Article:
10 treatment outcomes (Cherrington et al., 2005). Patient satisfaction was explored based on the following variables: (a) communication between patient and physician, (b) the availability of information accessed through the electronic personal health record, (c) the patient-provider relationship, (d) the degree of electronic personal health record use, and (e) the degree of adherence to treatment regimens (Hacker, Manco-Johnson, & Primeaux, 2006). North Fulton Family Medicine has four sites located in Alpharetta, Cumming, Woodstock, and Johns Creek, Georgia. North Fulton Family Medicine locations are approximately 40-50 miles north of Atlanta, Georgia and the Hartsfield-Jackson Atlanta International Airport. North Fulton Family Medicine currently has 39,000 or 34% of its patient population enrolled to use the electronic personal health record. Participants from the Johns Creek location were invited to complete voluntarily a Likert-type patient satisfaction survey either on paper or in an electronic format. The Johns Creek location sees approximately 1674 patients per month. Paper surveys were available at the checkout desk for patients who were non-users or low degree users of the electronic personal health record. The link to the online survey was posted on the login screen of the electronic personal health record. Significance of the Study In a study of the U.S. ecology of medical care, the authors found that 80% of patients experienced medical concerns at home, yet only 30% sought care (Colorafi, Endsley, Kibbe, & Linares, 2006). Outdated information systems and current paper-based record keeping systems are barriers to improving the quality of care (Suri, 2002). For patients to receive coordinated evidence-based care, patients need access to health

11 information systems on a 24-hour-per day basis to allow them greater access to their healthcare information to make informed decisions. The use of electronic personal health records offers a number of benefits to patients, physicians, and the U.S. healthcare system: 1. Patients can verify and monitor the information in their medical record themselves. Patients can also schedule and receive reminders for health maintenance services. 2. Improved communication between provider and physician can occur through the documentation of interaction with patients and timely explanation of diagnostic test results. 3. Electronic personal health records can provide drug alerts and help identify missing procedures and services. 4. Electronic personal health records help to avoid duplicative testing and unnecessary services (Colorafi, Endsley, Kibbe, & Linares, 2006). Published data on the effects of electronic personal health records on patient outcomes are limited (Suri, 2002). The results of this proposed study may be used to support the identified benefits of electronic personal health records in the healthcare delivery process for patients. By using a locally established family practice such as at North Fulton Family Medicine to conduct the study, the results from the study can assist in supporting the additional adoption of electronic personal health records within the practice, within the state of Georgia, and nationally.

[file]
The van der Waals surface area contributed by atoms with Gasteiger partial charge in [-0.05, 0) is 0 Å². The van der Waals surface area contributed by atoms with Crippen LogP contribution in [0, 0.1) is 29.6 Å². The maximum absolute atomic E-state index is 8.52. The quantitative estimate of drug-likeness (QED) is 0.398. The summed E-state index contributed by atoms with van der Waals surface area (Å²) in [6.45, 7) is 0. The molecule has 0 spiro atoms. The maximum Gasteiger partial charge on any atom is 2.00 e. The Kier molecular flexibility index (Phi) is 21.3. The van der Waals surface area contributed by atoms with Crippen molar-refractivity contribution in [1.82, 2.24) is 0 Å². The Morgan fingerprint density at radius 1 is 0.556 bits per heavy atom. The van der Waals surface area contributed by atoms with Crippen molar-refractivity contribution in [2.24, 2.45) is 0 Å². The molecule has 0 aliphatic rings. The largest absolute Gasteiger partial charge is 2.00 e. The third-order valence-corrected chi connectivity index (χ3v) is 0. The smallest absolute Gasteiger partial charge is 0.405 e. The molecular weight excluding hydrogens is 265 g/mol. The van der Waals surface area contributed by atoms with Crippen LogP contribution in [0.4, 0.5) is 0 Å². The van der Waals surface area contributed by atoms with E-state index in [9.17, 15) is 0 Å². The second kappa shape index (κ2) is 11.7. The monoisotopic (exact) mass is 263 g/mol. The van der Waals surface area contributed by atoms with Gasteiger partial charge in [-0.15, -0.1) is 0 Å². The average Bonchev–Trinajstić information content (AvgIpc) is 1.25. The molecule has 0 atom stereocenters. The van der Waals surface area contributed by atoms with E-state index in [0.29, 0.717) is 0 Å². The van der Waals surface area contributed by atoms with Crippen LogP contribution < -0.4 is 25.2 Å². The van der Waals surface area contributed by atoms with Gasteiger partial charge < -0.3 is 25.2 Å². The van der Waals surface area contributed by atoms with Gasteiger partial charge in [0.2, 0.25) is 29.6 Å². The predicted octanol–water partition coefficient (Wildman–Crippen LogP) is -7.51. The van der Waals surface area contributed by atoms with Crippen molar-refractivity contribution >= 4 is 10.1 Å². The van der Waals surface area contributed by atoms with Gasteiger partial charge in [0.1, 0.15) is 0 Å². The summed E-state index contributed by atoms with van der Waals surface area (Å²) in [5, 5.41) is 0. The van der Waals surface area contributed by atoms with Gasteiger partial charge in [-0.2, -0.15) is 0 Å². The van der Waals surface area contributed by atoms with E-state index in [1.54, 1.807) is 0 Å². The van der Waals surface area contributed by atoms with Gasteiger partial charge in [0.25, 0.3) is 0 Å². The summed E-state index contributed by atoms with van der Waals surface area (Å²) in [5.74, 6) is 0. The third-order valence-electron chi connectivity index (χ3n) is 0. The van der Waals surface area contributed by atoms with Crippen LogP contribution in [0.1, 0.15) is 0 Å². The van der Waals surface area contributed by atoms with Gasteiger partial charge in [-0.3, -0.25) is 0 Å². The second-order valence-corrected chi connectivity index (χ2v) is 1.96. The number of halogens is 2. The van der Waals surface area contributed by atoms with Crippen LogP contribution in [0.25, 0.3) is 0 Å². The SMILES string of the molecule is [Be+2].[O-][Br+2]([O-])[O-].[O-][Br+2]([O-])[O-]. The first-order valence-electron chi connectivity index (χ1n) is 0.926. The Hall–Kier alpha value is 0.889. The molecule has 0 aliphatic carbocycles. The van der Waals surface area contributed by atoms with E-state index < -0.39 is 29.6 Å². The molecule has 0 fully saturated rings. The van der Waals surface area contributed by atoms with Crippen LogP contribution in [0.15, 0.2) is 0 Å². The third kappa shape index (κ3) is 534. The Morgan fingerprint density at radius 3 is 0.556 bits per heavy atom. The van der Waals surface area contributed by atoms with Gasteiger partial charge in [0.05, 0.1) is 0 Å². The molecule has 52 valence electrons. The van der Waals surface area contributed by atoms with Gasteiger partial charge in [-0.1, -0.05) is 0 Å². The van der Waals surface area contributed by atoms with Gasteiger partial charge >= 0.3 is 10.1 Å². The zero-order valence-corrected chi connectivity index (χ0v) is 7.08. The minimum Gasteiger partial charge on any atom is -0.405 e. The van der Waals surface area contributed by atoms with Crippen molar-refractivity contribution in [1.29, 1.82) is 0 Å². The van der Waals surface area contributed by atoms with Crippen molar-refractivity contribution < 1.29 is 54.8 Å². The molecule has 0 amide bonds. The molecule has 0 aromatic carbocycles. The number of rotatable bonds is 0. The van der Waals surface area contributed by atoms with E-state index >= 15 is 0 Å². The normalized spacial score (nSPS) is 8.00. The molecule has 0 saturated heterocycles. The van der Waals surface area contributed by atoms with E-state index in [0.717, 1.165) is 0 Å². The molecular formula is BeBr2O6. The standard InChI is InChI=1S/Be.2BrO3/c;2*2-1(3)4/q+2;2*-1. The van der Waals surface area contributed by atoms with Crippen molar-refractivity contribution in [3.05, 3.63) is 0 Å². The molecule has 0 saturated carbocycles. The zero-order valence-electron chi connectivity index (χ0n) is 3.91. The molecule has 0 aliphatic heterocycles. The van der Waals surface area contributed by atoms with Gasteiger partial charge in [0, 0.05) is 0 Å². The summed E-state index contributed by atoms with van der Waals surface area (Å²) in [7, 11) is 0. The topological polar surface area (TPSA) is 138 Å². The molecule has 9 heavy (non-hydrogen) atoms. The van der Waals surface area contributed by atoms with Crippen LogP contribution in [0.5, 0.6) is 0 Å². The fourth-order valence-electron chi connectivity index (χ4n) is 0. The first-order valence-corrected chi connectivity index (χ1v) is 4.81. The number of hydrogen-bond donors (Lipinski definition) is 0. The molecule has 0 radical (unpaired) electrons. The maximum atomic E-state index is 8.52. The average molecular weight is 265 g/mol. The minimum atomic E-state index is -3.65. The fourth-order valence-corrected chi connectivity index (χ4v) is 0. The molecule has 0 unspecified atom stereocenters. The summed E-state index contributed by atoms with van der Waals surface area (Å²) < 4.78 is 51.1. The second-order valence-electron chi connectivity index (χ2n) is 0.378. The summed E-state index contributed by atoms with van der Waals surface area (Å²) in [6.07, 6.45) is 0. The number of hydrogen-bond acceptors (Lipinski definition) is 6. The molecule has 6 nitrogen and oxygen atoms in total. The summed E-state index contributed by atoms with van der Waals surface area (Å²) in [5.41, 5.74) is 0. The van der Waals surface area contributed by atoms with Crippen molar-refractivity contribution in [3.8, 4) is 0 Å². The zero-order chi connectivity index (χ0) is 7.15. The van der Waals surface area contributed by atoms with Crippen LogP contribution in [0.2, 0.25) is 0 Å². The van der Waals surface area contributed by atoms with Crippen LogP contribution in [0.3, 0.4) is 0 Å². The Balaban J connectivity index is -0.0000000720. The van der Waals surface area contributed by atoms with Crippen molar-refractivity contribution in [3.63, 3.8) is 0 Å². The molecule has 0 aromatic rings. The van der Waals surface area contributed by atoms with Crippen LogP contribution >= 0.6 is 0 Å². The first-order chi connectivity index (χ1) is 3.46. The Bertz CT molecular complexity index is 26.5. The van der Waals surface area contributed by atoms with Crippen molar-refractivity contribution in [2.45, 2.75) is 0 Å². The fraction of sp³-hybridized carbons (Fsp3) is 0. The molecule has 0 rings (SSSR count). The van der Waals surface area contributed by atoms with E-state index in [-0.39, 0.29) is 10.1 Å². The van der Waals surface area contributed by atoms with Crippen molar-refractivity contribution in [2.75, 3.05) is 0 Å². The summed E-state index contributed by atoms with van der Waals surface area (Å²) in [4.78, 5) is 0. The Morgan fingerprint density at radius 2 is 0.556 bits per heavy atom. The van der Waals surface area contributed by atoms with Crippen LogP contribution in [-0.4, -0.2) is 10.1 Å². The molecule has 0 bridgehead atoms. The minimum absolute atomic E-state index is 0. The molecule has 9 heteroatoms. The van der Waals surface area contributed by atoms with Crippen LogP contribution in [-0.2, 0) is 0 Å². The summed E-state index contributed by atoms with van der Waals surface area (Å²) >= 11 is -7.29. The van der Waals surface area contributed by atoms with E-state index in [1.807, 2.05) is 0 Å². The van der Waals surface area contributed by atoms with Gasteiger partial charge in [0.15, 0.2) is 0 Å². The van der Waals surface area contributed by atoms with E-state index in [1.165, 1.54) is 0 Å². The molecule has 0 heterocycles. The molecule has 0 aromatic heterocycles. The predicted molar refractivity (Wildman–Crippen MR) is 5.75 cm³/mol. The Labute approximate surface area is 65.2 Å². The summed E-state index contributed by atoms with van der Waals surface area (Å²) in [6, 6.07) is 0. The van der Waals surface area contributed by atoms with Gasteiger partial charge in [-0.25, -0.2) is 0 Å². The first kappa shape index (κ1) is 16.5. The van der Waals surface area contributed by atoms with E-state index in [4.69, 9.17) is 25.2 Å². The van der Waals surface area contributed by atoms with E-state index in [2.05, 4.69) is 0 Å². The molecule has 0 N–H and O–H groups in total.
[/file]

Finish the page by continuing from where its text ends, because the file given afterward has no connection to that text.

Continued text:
12 Significance of the Study to Leadership Healthcare leaders seek to harness information technology as the solution for cost containment and cost reduction in healthcare delivery (Killingsworth, Newkirk, & Seeman, 2006). Former President George W. Bush announced that the adoption of electronic health systems can reduce healthcare costs caused by inefficiency, medical errors, inappropriate care, and incomplete information by 20% per year (Sidorov, 2006). North Fulton Family Medicine implemented an electronic health record in 1998 and added the electronic personal health record component in 2003. The practice identified opportunities for financial return on investment through money spent on administrative functions such as transcription, supplies, medical record storage fees, and lost reimbursements due to miscoded procedures and charges. The practice also identified improvements in efficiencies by reduced wait times for laboratory results, decreased time searching for paper patient charts, and increased opportunities for communicating with patients through the electronic personal health record. Through the use of an electronic health record, the practice saved $934 per day and $253,978 per year in chart pulls, new patient chart generation, missing chart searches, transcription, lab result handling, referral letters, and medical chart supplies (North Fulton Family Medicine, 2005). Quality improvement through the use of electronic health records and the electronic personal health record have also been noted. Through the reporting functions of the electronic health record, physicians are able to identify at-risk patient populations, compare patients with similar conditions and treatment plans, and evaluate the practice with nationally published quality standards. Through the electronic personal health record, patients are able to view results, make appointments, request prescription refills,